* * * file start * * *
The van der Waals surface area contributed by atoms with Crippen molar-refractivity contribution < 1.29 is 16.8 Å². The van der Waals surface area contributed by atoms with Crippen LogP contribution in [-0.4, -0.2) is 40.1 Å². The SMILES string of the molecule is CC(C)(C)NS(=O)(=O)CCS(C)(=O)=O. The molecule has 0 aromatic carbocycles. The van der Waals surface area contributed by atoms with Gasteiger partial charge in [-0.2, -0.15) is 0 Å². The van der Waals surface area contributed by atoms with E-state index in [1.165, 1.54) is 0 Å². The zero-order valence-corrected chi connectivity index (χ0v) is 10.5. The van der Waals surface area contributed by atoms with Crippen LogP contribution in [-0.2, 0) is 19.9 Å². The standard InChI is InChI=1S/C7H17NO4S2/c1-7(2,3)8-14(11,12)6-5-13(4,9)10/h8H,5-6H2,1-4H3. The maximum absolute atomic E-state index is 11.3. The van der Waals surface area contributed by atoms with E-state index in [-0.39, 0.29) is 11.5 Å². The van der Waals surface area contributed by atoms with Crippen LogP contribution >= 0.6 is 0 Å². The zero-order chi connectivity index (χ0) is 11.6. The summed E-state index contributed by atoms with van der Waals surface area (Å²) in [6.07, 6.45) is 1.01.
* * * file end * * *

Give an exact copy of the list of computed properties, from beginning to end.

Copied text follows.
The van der Waals surface area contributed by atoms with Crippen molar-refractivity contribution < 1.29 is 16.8 Å². The van der Waals surface area contributed by atoms with Crippen LogP contribution in [-0.4, -0.2) is 40.1 Å². The SMILES string of the molecule is CC(C)(C)NS(=O)(=O)CCS(C)(=O)=O. The molecule has 0 aromatic carbocycles. The van der Waals surface area contributed by atoms with Gasteiger partial charge in [-0.2, -0.15) is 0 Å². The van der Waals surface area contributed by atoms with E-state index in [1.165, 1.54) is 0 Å². The zero-order valence-corrected chi connectivity index (χ0v) is 10.5. The van der Waals surface area contributed by atoms with Crippen LogP contribution in [-0.2, 0) is 19.9 Å². The standard InChI is InChI=1S/C7H17NO4S2/c1-7(2,3)8-14(11,12)6-5-13(4,9)10/h8H,5-6H2,1-4H3. The maximum absolute atomic E-state index is 11.3. The van der Waals surface area contributed by atoms with E-state index in [-0.39, 0.29) is 11.5 Å². The van der Waals surface area contributed by atoms with Crippen LogP contribution >= 0.6 is 0 Å². The zero-order chi connectivity index (χ0) is 11.6. The summed E-state index contributed by atoms with van der Waals surface area (Å²) in [6.07, 6.45) is 1.01.